• who have taken antibiotics: oxalates are digested by some forms of gut bacteria, including Oxalobacter formigenes, which utilizes oxalate as a food source and helps reduce the amount your body absorbs. Those who have taken antibiotics will experience a drastic reduction in this bacteria strain, and therefore, their bodies will absorb more oxalate than others.
  • who suffer from recurrent kidney stones
  • who have undergone gastric bypass surgery

If I have a problem with high oxalate foods, what should I do?

While a high oxalate diet is problematic for a very small percentage of the population, if you find that you feel better consuming a diet lower in oxalates, here are some things you can do to make sure you’re consuming enough plant-based foods to encourage microbial and overall health (since so many plant-based foods are high in oxalates):

  • Stop consumption of the highest oxalate-containing foods for a period of time – Start with those that contain the most oxalates, including spinach, almonds, dark chocolate, beets, nuts, and nut butters. Implement this tactic for a period of time alongside the recommendations below. Once you’re feeling better, try and reintroduce these foods back into your diet slowly.
  • Avoid taking antibiotics – Because of the link between a significant reduction of Oxalobacter formigenes and antibiotics, avoiding these medications can help your gut bacteria metabolize more oxalates and your body absorb less.
  • Cook oxalate-containing foods – The process of cooking (and soaking) high oxalate foods like dark leafy greens, beans, gluten-free grains, and nuts, decreases their oxalic acid levels.
  • Drink green tea – If kidney stones are your problem, research shows that green tea extract binds to calcium oxalate, changing the shape of the compound, reducing the amount of clumping, and inhibiting large kidney stone formation.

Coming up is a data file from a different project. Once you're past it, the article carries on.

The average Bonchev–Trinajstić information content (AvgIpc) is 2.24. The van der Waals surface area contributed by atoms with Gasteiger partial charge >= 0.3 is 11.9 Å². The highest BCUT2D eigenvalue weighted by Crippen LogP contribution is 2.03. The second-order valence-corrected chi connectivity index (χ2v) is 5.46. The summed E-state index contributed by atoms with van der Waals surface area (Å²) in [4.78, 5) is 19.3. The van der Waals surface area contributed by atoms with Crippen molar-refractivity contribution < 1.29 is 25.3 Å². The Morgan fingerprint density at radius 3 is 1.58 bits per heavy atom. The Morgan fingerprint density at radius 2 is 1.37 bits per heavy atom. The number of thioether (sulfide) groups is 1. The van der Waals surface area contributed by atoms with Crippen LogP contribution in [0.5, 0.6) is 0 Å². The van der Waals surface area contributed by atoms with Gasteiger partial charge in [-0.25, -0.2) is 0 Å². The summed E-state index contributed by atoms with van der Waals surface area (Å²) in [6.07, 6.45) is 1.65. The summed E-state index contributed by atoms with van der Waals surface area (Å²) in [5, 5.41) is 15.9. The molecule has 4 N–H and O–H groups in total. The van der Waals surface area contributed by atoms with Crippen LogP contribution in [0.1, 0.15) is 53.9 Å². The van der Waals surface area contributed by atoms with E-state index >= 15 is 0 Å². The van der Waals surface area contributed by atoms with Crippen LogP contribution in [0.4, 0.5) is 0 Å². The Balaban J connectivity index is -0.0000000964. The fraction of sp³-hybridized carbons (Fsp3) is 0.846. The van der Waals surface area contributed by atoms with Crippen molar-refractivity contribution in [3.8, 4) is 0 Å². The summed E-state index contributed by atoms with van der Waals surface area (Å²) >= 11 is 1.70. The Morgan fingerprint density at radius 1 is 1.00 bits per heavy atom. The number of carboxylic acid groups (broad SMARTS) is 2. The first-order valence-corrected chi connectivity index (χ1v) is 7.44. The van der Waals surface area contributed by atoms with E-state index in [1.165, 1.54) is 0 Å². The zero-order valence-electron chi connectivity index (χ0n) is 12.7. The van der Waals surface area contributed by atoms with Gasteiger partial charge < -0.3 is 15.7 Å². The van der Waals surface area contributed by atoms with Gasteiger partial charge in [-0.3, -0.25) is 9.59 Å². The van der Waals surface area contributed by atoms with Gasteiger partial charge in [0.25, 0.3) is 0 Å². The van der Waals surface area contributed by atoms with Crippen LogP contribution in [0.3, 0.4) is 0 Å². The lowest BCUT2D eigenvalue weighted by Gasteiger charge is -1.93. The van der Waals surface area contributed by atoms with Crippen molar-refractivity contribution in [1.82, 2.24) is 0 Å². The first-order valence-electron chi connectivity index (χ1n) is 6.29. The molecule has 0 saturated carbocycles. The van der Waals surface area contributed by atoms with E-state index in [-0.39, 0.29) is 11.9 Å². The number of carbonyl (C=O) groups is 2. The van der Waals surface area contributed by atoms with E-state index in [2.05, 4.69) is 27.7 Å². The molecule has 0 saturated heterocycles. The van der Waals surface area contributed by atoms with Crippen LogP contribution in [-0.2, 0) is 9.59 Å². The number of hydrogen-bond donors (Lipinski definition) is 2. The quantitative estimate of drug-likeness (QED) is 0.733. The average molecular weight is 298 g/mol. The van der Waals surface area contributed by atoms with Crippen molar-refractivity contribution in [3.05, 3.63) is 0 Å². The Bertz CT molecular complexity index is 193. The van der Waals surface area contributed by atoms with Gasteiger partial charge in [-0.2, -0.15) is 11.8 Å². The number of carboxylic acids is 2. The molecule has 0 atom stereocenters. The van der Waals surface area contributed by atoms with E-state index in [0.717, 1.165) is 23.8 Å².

• Focus on improving your gut health – This will reduce intestinal permeability, optimize the gut microbiome, and deter the body from absorbing oxalates. And remember, this doesn’t just mean eat healthier. As you look to improve your gut health, keep in mind all the lifestyle practices that promote a balanced and thriving microbiome:
    • Spending time outside
    • Direct, skin-to-skin contact with nature
    • Exercising daily
    • Getting optimal sleep
    • Reducing stress
    • And of course, consuming whole foods high in indigestible plant fiber

While high oxalate diets may worsen already existing digestive symptoms in a small sub-set of the population, it’s important to not avoid high oxalate foods altogether, as they contribute large amounts of nutrients and microbes that promote health. Instead, use the above tips to help reduce your body’s oxalate absorption while still consuming some oxalate-containing foods.

In conclusion, Gerry, you mentioned the stress you’ve been experiencing and how that has had a direct impact on your gut. There is ample research that points to the gut-brain axis as a major player in digestive distress, and while oxalates may have been a big contributing factor in your symptoms, reducing stress will almost always improve what’s going on in your gut.

Robynne Chutkan, MD, FASGE, is the founder of Gutbliss Rx. She is an integrative gastroenterologist and the bestselling author of Gutbliss, The Microbiome Solution, and The Bloat Cure. Educated at Yale and Columbia, she’s been on the faculty at Georgetown University Hospital since 1997 and is the founder of the Digestive Center for Wellness, an integrative gastroenterology practice incorporating microbiome analysis and nutritional counseling as part of the therapeutic approach to digestive disorders. An avid runner, snowboarder, and yogi, she is passionate about helping her patients live not just longer lives, but dirtier ones!